California employers might not pay enough attention to hand safety. Workers need their hands for every job they do, and workplace injuries that cause amputations can jeopardize their ability to return to the same position. Even the loss of one finger can be life-changing. However, it is not only the obvious hazards that can cause serious workplace injuries.
A recent incident in a grape vineyard in California led to the need to decontaminate farmworkers and first responders. An investigation was launched by the Tulare County Ag Commissioner's office after workplace injuries were apparently caused by pesticide. Reportedly, workers called 911 at about 11 a.m. on a recent Tuesday after experiencing the effects of contamination.
The California Division of Occupational Safety and Health reportedly ordered an investigation into an incident that occurred at a pet boarding facility. Apparently, five employees suffered workplace injuries when a dog attacked them on a recent Wednesday. A Cal/OSHA spokesperson says the agency will determine whether the facility violated prescribed safety standards.
Every workplace in California has safety hazards and unsafe conditions, some of which are unique to the facility or industry, while others are common in most workplaces. It is also true that not all risks can be eliminated, and employers must ensure that safety training is provided to address unmitigated dangers. Workers must be informed of unsafe conditions that could cause workplace injuries.
The California Division of Occupational Safety and Health Department recently issued a fine exceeding $5,000 to the Los Angeles Police Department following an investigation into workplace safety at the department's Central Station facility. The agency says inspectors uncovered multiple health hazards that led to unusual workplace injuries. Some of the risks include rats, roaches, fleas, gnats, mosquitoes, grasshoppers and flies.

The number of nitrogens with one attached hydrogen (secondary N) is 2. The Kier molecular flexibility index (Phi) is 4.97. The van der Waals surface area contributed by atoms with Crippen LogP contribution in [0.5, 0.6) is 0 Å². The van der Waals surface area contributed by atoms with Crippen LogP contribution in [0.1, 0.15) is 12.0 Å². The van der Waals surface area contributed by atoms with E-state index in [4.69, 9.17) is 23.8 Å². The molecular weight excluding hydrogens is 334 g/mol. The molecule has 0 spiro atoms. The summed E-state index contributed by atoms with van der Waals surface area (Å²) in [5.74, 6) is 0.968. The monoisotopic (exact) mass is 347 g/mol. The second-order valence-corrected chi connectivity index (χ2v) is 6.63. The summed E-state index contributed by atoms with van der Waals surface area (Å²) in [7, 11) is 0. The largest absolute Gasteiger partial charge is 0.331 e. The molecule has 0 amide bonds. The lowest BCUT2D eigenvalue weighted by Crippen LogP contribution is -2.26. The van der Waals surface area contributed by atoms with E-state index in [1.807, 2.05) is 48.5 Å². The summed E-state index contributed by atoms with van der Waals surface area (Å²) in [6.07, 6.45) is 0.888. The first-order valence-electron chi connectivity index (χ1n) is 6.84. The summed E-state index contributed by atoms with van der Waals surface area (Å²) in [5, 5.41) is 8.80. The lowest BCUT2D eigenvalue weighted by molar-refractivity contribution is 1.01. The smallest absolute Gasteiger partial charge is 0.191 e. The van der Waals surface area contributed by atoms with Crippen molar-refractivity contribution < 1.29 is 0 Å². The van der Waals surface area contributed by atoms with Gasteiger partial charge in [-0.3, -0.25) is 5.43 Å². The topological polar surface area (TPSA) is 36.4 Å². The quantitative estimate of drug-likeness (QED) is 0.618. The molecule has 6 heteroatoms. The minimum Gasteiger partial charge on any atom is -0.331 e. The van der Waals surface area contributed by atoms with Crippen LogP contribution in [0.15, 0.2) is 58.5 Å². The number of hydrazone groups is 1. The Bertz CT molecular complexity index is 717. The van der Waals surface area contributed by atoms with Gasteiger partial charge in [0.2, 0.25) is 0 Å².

The California Division of Occupational Safety and Health requires employers to provide work environments that are free of known hazards. In industrial facilities, that responsibility includes installing safeguards to prevent workplace injuries caused by making contact with moving parts of machines and equipment. Following a recent fatality at a steel-processing plant, Cal/OSHA will determine whether the lack of safeguards or other safety violations played a role in this tragedy.
The California Division of Occupational Safety and Health is looking into a fatal on-the-job accident at a Sonoma County vineyard. This is said to be the first life lost to workplace injuries on any of the vineyards owned by Jackson Family Wines. A spokesperson for the company says the deceased worker had been an employee for approximately 25 years.
2018 proved to be one of California's worst wildfire seasons in its recorded history. Over 7,500 fires destroyed almost 1.7 million acres and thousands of structures, causing the deaths of more than 100 people. This gave rise to the introduction of a bill that aims to protect outdoor workers across the state from workplace injuries caused by harmful wildfire smoke.
According to the National Cancer Research Institute, heat-related illnesses are not the only threats to which outdoor workers are exposed. A spokesperson says 90% of skin cancers result from preventable ultraviolet exposure, many of the victims are outdoor workers in California and other states. Direct sunlight increases the risk of workplace injuries like skin cancer and cataracts.
When a business in California uses a staffing agency to provide temporary employees, both entities are responsible for the safety of the worker. The staffing agency must ensure that the work environment into which it places workers is free of known hazards that could cause workplace injuries. It must also provide workers with basic safety training while the company where the worker is placed is responsible for giving facility-specific safety training.